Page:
Craft beer pioneer Brewdog launched in Scotland in 2007 with a $30,000 bank loan. Today, they're entering the U.S. market with a valuation of $350 million. Brewdog makes very distinctive beers with very distinctive stories, while railing against mainstream beers. They create loyal fans and advocates through crowd-funding campaigns called "Equity for Punks," and give away their best recipes to them. And they generate notoriety with their outrageous publicity stunts. There's very little of the kind of business model disruption that Christensen argues for, but their marketing certainly has been distinctive.

Not so long ago, before "disruption," "best practice" was the religion. Everyone copied the procedures and practices that were deemed to be the most effective, including in marketing. There's a logic to this, of course: this is how conventions are created. Look at car advertising, supermarket design, domestic beer marketing, and most hotel experiences today. All are expressions of best practices, which inevitably must stop working in time because they fail to make your brand distinctive.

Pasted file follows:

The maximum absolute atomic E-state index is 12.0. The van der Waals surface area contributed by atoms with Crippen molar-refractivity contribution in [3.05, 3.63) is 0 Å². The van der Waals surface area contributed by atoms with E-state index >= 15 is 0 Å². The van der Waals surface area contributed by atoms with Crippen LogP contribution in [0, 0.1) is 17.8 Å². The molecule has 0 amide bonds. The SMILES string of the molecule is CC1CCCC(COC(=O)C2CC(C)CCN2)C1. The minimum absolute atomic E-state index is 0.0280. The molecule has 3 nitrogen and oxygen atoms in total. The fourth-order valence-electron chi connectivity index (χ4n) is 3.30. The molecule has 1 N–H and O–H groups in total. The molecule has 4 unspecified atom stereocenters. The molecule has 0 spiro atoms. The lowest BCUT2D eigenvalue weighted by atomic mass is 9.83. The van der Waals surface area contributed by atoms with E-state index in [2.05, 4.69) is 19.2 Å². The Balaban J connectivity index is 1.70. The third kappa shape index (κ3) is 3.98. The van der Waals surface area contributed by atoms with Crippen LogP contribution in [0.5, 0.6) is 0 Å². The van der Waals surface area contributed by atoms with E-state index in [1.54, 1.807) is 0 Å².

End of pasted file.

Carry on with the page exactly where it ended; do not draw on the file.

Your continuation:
Categories get stuck, until someone unsticks them. As described in "Eating The Big Fish," my colleague Adam Morgan's book on how challenger brands can successfully compete, it's the challenger that has no choice but to try to do that. In addition to being out-resourced by the big fish, the little fish must fight inertia -- an unwillingness to change on the part of the retailer, customer, or prospect because the psychic rewards of routine are so strong. The challenger must introduce new criteria of choice into the category, and this must be driven by a strong belief in how the category should be. The challenger needs absolute conviction to fuel a relentless stream of innovations, big and small.

Belief and conviction is what distinguishes challenger brands from disruptors, however we define them. The disruptor more often than not starts with an insight about a technical capability or an engineering breakthrough. But challengers use ideology. Ideology determines where challengers focus their disruption, helping them apply effort to where it matters most, according to their worldview.